Whinestein · January 5, 2012 at 7:19 am

Hearts (as a seat of love), souls, spirits…sounds like religious belief beliefs to me.

What truths do you know of love?
I know that I love someone when their happiness is as important to me as my own.
I know that love is nothing that can be transferred from one person to another; that we cannot save up love or bank it for a rainy day (by making personal sacrifices usually); what love is happens when another person inspires self-love in you and you inspire them to love themselves.
Really, that’s how it works.

Add what you know to be true, not poetic or philosophical gobbledygook.

Neil · January 6, 2012 at 7:28 pm

The below extract from Carl Sagan’s Pale Blue Dot (acquired from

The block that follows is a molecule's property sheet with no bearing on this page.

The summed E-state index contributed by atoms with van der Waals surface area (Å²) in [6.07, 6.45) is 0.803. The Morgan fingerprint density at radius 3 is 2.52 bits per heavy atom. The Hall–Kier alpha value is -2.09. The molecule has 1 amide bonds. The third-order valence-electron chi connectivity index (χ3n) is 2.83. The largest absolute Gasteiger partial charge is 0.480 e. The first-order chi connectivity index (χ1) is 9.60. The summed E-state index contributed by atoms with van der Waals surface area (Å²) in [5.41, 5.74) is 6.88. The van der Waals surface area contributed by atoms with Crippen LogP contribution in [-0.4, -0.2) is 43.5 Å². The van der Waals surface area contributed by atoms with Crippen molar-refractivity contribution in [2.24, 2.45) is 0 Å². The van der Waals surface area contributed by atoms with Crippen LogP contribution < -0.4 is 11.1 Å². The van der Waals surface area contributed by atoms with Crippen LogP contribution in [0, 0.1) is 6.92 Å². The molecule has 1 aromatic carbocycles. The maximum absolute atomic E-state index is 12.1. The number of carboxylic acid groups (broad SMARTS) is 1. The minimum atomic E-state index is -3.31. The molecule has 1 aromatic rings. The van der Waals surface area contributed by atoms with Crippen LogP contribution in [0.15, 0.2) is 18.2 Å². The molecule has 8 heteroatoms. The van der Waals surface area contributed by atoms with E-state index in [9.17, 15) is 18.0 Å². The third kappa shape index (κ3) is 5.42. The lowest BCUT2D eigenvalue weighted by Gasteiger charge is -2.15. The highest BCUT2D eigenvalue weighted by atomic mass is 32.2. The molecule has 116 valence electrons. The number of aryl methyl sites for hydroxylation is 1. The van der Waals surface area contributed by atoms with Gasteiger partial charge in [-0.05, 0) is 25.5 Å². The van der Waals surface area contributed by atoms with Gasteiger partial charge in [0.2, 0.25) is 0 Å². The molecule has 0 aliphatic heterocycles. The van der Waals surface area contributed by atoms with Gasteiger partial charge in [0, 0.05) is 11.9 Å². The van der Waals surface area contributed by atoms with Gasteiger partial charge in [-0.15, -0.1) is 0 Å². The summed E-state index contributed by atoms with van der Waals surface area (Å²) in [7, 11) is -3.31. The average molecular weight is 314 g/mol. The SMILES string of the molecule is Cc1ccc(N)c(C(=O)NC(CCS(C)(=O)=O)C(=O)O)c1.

Look again at that dot. That’s here. That’s home. That’s us. On it everyone you love, everyone you know, everyone you ever heard of, every human being who ever was, lived out their lives. The aggregate of our joy and suffering, thousands of confident religions, ideologies, and economic doctrines, every hunter and forager, every hero and coward, every creator and destroyer of civilization, every king and peasant, every young couple in love, every mother and father, hopeful child, inventor and explorer, every teacher of morals, every corrupt politician, every “superstar,” every “supreme leader,” every saint and sinner in the history of our species lived there–on a mote of dust suspended in a sunbeam.